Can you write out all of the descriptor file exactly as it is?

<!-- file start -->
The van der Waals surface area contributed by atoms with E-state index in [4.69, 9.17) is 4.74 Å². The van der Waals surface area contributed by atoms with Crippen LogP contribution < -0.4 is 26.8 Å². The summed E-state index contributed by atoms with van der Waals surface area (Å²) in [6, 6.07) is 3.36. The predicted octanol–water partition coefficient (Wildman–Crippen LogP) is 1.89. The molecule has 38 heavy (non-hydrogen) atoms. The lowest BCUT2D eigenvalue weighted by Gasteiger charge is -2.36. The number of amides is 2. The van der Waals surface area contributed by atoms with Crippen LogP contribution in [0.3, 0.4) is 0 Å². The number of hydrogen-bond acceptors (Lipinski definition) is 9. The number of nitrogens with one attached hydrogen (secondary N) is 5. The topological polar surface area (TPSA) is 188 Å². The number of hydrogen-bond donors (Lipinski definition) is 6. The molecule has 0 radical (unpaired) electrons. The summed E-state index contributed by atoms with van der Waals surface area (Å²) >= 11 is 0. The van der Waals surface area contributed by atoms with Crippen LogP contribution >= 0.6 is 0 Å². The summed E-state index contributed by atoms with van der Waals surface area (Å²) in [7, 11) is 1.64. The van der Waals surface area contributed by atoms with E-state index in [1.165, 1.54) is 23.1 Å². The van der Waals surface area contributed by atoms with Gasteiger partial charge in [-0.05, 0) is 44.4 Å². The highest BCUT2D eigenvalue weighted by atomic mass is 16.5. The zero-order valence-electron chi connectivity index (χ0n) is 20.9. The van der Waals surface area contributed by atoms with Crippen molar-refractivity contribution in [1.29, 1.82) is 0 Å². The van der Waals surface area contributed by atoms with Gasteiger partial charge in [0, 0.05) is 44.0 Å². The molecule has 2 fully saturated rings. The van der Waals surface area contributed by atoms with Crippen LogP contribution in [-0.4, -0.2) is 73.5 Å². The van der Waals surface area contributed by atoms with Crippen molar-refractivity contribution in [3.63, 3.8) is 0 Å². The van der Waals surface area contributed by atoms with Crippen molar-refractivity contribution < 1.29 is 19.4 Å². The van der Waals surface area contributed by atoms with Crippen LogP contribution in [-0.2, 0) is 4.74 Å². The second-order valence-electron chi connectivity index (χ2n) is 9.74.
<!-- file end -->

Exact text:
The van der Waals surface area contributed by atoms with E-state index in [4.69, 9.17) is 4.74 Å². The van der Waals surface area contributed by atoms with Crippen LogP contribution < -0.4 is 26.8 Å². The summed E-state index contributed by atoms with van der Waals surface area (Å²) in [6, 6.07) is 3.36. The predicted octanol–water partition coefficient (Wildman–Crippen LogP) is 1.89. The molecule has 38 heavy (non-hydrogen) atoms. The lowest BCUT2D eigenvalue weighted by Gasteiger charge is -2.36. The number of amides is 2. The van der Waals surface area contributed by atoms with Crippen LogP contribution in [0.3, 0.4) is 0 Å². The number of hydrogen-bond acceptors (Lipinski definition) is 9. The number of nitrogens with one attached hydrogen (secondary N) is 5. The topological polar surface area (TPSA) is 188 Å². The number of hydrogen-bond donors (Lipinski definition) is 6. The molecule has 0 radical (unpaired) electrons. The summed E-state index contributed by atoms with van der Waals surface area (Å²) >= 11 is 0. The van der Waals surface area contributed by atoms with Crippen LogP contribution >= 0.6 is 0 Å². The summed E-state index contributed by atoms with van der Waals surface area (Å²) in [7, 11) is 1.64. The van der Waals surface area contributed by atoms with E-state index in [1.165, 1.54) is 23.1 Å². The van der Waals surface area contributed by atoms with Gasteiger partial charge in [-0.05, 0) is 44.4 Å². The highest BCUT2D eigenvalue weighted by atomic mass is 16.5. The zero-order valence-electron chi connectivity index (χ0n) is 20.9. The van der Waals surface area contributed by atoms with Crippen molar-refractivity contribution in [1.29, 1.82) is 0 Å². The van der Waals surface area contributed by atoms with Gasteiger partial charge in [0, 0.05) is 44.0 Å². The molecule has 2 fully saturated rings. The van der Waals surface area contributed by atoms with Crippen LogP contribution in [-0.4, -0.2) is 73.5 Å². The van der Waals surface area contributed by atoms with Crippen molar-refractivity contribution in [3.63, 3.8) is 0 Å². The van der Waals surface area contributed by atoms with Crippen molar-refractivity contribution < 1.29 is 19.4 Å². The van der Waals surface area contributed by atoms with Crippen LogP contribution in [-0.2, 0) is 4.74 Å². The second-order valence-electron chi connectivity index (χ2n) is 9.74.